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GE Ultrasound

Partnership agreement with GE matches students with the latest medical technology

A new agreement with General Electric Company (GE) puts a cutting-edge diagnostic tool in the hands of EVMS medical students early in their training. The donation of 34 portable ultrasound machines puts EVMS at the forefront of a movement to incorporate more technology into the curriculum for future doctors. 

Advances in ultrasound and digital technology have made the equipment small enough to carry directly to patients’ bedsides, allowing for quick and accurate diagnoses of common conditions, such as heart disease, kidney stones, pelvic masses, gallstones and internal bleeding. The machines also are more cost-effective, and ultrasound has advantages over other imaging modalities as it does not emit radiation such as X-rays and CT (computed tomography) scans and is more affordable than MRI (magnetic resonance imaging) and CT.   

“These machines will be the stethoscopes of the future,” says Alfred Z. Abuhamad, MD, Professor and Chair of Obstetrics and Gynecology. “They allow you to look at a patient’s anatomy directly as you perform a physical examination. Exposing medical students to this imaging modality at the start of their studies is something that very few other medical schools are doing.”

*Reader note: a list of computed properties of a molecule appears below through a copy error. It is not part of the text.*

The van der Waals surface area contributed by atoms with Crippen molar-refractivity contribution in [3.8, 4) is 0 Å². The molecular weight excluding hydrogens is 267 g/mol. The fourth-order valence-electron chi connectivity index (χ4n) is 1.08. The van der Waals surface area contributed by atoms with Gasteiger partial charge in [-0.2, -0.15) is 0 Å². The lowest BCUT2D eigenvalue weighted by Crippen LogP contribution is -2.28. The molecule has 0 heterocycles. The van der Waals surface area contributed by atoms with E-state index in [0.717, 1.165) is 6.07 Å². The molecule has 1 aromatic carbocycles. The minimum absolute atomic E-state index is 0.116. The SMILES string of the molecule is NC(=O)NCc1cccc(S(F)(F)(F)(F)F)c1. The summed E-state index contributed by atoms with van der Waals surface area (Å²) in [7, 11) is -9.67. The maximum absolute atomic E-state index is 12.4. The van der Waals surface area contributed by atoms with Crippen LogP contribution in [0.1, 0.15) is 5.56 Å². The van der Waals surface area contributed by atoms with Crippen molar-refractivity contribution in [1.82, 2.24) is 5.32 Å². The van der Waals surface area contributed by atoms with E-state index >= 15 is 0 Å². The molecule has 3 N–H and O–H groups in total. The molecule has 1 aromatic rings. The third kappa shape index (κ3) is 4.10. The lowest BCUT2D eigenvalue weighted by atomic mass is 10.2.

GE donated 30 smart-phone-size machines and four laptop versions. The equipment, valued at $350,000, will become part of classroom and laboratory curricula beginning with first- and second-year students and progressing into their clinical years. Faculty
members also will receive training on the devices. The ultrasound machines can help students learn about anatomy, identify tumors and abnormalities in living organs and perform invasive procedures, such as catheterization.

EVMS plans to track how students use the technology later in training and ultimately in their medical careers as part of a clinical study in collaboration with GE. Alexander B. Levitov, MD, Professor of Internal Medicine, is the Principal Investigator on this study. Dr. Abuhamad expects ultrasound to become an important complement of the physical examination and clinical decisionmaking.  

“This really is a great achievement for EVMS,” he says. “This allows our medical students and faculty to be at the forefront of medical education and at the frontier of a novel use of this technology.”  

Dr. Abuhamad has a long-established relationship with GE as a researcher. He also sits on the board of the Society of Ultrasound in Medical Education, which promotes the use of clinical ultrasound in medical student education and training, and is the current President of the American Institute of Ultrasound in Medicine.